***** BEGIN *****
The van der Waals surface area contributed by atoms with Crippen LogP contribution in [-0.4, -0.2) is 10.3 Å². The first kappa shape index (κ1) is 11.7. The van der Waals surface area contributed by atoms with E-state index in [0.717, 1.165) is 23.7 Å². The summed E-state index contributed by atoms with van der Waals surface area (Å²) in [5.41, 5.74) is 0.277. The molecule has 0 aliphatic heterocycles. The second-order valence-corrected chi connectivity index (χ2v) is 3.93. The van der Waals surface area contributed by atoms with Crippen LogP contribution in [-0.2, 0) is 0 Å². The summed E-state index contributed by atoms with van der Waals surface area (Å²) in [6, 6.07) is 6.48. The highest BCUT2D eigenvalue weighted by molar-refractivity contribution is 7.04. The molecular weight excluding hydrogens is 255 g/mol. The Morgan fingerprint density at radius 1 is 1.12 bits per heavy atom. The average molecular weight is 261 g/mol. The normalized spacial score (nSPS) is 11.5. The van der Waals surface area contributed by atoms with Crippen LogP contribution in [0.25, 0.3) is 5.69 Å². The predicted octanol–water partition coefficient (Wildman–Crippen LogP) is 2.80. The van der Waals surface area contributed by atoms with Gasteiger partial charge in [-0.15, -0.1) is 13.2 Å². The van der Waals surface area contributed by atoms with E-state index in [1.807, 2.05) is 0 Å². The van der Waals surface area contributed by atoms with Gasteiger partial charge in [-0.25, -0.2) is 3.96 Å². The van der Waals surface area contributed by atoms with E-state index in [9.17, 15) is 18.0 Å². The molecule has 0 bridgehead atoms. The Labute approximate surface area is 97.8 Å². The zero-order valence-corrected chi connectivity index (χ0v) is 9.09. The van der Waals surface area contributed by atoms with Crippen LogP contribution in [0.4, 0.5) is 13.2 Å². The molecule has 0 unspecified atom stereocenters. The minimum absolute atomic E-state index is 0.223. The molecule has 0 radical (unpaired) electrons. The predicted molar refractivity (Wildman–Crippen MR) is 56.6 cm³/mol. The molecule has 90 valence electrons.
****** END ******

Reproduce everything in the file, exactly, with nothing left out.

The van der Waals surface area contributed by atoms with Crippen LogP contribution in [-0.4, -0.2) is 10.3 Å². The first kappa shape index (κ1) is 11.7. The van der Waals surface area contributed by atoms with E-state index in [0.717, 1.165) is 23.7 Å². The summed E-state index contributed by atoms with van der Waals surface area (Å²) in [5.41, 5.74) is 0.277. The molecule has 0 aliphatic heterocycles. The second-order valence-corrected chi connectivity index (χ2v) is 3.93. The van der Waals surface area contributed by atoms with Crippen LogP contribution in [-0.2, 0) is 0 Å². The summed E-state index contributed by atoms with van der Waals surface area (Å²) in [6, 6.07) is 6.48. The highest BCUT2D eigenvalue weighted by molar-refractivity contribution is 7.04. The molecular weight excluding hydrogens is 255 g/mol. The Morgan fingerprint density at radius 1 is 1.12 bits per heavy atom. The average molecular weight is 261 g/mol. The normalized spacial score (nSPS) is 11.5. The van der Waals surface area contributed by atoms with Crippen LogP contribution in [0.25, 0.3) is 5.69 Å². The predicted octanol–water partition coefficient (Wildman–Crippen LogP) is 2.80. The van der Waals surface area contributed by atoms with Gasteiger partial charge in [-0.15, -0.1) is 13.2 Å². The van der Waals surface area contributed by atoms with E-state index in [1.807, 2.05) is 0 Å². The van der Waals surface area contributed by atoms with Gasteiger partial charge in [-0.25, -0.2) is 3.96 Å². The van der Waals surface area contributed by atoms with E-state index in [9.17, 15) is 18.0 Å². The molecule has 0 bridgehead atoms. The Labute approximate surface area is 97.8 Å². The zero-order valence-corrected chi connectivity index (χ0v) is 9.09. The van der Waals surface area contributed by atoms with Crippen LogP contribution in [0.4, 0.5) is 13.2 Å². The molecule has 0 unspecified atom stereocenters. The minimum absolute atomic E-state index is 0.223. The molecule has 0 radical (unpaired) electrons. The predicted molar refractivity (Wildman–Crippen MR) is 56.6 cm³/mol. The molecule has 90 valence electrons.